Roy looks for third straight PPP win

Bend’s Zoë Roy will go for her third consecutive elite women’s title in the PPP on Saturday.

Roy, 30, won the race by nearly 10 minutes last year, the widest margin of victory by an elite woman since 2004.

Still, Roy knows that many things can go wrong in a race with so many different stages and so much gear.

“Considering how many places things can go awry, I feel like it’s always anyone’s race to win or lose,” Roy said. “A large margin can become a small margin quickly with the snag of a sneaky twig on a rudder, or stray pebble or glass in a wheel or poor nutrition or hydration throughout the day. You never know.”

Roy said she recently returned from a week of backcountry skiing in British Columbia and has taken up a new hobby of surfing the wave at the Bend Whitewater Park.

But she has found time to train for the PPP.

“I’ve been squishing PPP activities in at odd hours,” she said.

Also set to compete in the elite women’s race is Bend’s Mary Wellington, who was runner-up last year. Saturday will mark Wellington’s 12th time racing the PPP as an individual.

Bend’s Carolyn Daubeny, who was third last year, is also in the field. Sierra Foster, also of Bend, rounds out the expected elite women’s field of four racers.

—Mark Morical, The Bulletin

Andrew Boone and Jesse Thomas go way back — all the way to their track and cross-country days at Bend’s Mountain View High School.

Boone and Marshall Greene also go way back, as they first competed against each other in the Pole Pedal Paddle in 2008.

Boone, 37, says he never beat Thomas in running, and he has yet to beat Greene in the PPP, finishing second to him in the multisport race three times. But perhaps this Saturday will be Boone’s chance to defeat both of them in the 42nd annual SELCO Pole Pedal Paddle.

“I haven’t beat Jesse at anything,” Boone said. “We were always 1-2 in running. So I’m going up against two guys who have consistently shown me how great they are. I think it’ll be one of the more competitive races in recent years. They’re both really good friends of mine, but I’d like nothing more than to beat them.”

Last year’s Pole Pedal Paddle featured the closest finish in the elite men’s race since 2004 as Greene outsprinted Paul Schommer to the line by a mere four seconds.

This year could include another tight finish as Greene, Boone and Thomas, all of Bend and all past winners, are all entered. Schommer, of Appleton, Wisconsin, is not returning to race.

Greene, 36, is going for a record-tying eighth victory in the PPP (Justin Wadsworth won eight straight from 1989 to 1996). Boone is shooting for his third PPP win, but his victories in 2011 and 2016 were against elite men’s fields that did not include Greene.

“I would love to get him one of these years while we’re still competing at a high level,” Boone said of his rivalry with Greene.

Thomas, a 38-year-old professional triathlete from Bend, won the PPP in 2015 when the race did not include a nordic leg due to a lack of snow.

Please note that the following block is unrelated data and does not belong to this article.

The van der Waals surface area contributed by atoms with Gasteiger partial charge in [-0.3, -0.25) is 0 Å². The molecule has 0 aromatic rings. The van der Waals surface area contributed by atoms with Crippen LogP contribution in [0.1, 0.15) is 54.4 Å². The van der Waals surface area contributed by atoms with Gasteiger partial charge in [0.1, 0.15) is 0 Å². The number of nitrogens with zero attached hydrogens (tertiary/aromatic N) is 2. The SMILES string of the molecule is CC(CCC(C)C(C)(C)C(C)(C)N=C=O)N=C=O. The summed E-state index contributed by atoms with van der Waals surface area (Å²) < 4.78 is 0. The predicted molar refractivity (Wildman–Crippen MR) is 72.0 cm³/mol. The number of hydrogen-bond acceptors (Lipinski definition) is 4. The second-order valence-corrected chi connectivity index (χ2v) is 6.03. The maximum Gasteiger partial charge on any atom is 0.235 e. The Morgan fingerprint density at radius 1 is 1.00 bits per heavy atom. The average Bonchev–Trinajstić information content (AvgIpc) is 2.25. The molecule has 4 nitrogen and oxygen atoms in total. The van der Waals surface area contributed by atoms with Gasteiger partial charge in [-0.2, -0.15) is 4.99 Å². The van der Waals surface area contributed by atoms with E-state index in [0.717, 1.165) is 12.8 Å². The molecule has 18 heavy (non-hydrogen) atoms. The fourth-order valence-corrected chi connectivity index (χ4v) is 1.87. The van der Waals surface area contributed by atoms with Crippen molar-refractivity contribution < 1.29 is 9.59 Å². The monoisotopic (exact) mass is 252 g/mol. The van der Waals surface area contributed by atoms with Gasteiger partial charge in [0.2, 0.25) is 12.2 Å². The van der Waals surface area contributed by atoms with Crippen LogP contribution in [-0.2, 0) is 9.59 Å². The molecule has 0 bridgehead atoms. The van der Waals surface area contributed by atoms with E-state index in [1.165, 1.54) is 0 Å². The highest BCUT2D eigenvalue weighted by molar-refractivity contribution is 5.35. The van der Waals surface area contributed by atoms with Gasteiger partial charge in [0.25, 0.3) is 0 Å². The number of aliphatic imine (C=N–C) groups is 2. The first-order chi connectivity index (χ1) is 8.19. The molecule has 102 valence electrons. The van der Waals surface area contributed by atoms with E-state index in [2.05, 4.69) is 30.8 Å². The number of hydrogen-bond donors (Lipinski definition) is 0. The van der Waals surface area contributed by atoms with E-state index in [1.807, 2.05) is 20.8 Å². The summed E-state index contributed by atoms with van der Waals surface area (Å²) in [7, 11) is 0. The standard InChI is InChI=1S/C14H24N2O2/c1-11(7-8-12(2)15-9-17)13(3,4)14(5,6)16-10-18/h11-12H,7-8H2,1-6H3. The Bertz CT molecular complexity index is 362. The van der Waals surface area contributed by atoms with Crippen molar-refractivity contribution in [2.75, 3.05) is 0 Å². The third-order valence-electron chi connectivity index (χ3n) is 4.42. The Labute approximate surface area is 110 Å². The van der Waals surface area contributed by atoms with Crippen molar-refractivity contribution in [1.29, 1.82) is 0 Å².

The favorite is likely Greene, who won each year from 2006 to 2010, then again in 2014 and 2017. Greene said that his training has been better than in the last couple of years, but he downplayed the significance of tying Wadsworth’s record.

“Honestly that’s not super important,” Greene said. “It’s a fun thing to say, but at this point, PPP is sort of the one race that I try to get in shape for every year … mostly just the motivation to get off the couch.”

He added that he plans to keep racing the PPP as an individual as long as it stays fun, and he is not ruling out one day breaking the victories record.

“Each year the training buildup gets a little bit longer,” Greene said. “I have to start a little bit earlier. But at the same time I keep waiting for the year when someone fresh out of college comes along and puts five minutes into us.”

Greene and Boone agree they will likely have a lead on Thomas after the ski and bike legs, but the question is whether Thomas — whose strength is running — can catch them in the run.

“I think it’s going to be a running race, honestly,” Boone said. “Jesse is a great nordic skier, don’t let him tell you otherwise. Alpine ski is probably where he will lose most of the time, because he’s just not going to be comfortable. And he can’t risk getting injured for his day job. It’s going to come down to a footrace, and Jesse has more experience than Marshall and I combined at running off the bike. So that’s a real threat.”

Thomas said he skied cross-country about a dozen times this past winter but has not skied downhill much at all. He said his “only option” is to catch the other racers during the run and then hang on during the paddle and the sprint to the finish.

“I’ve been riding some with Andrew and I’ve seen some of his runs, and he’s in the best shape he’s been in in a while,” said Thomas, who is gearing up for the Challenge Roth Ironman-distance triathlon on July 1 in Germany. “The math that I did, versus Marshall, I’ve got to be starting the bike ride within like three or four minutes (after Marshall), I would say. The paddle is the thing that everybody forgets about, and it’s a huge part of the race.”

And racers should not forget about the last half-mile dash into the Les Schwab Amphitheater, either.

Said Boone: “It could come down to the final sprint like last year.”

— Reporter: 541-383-0318,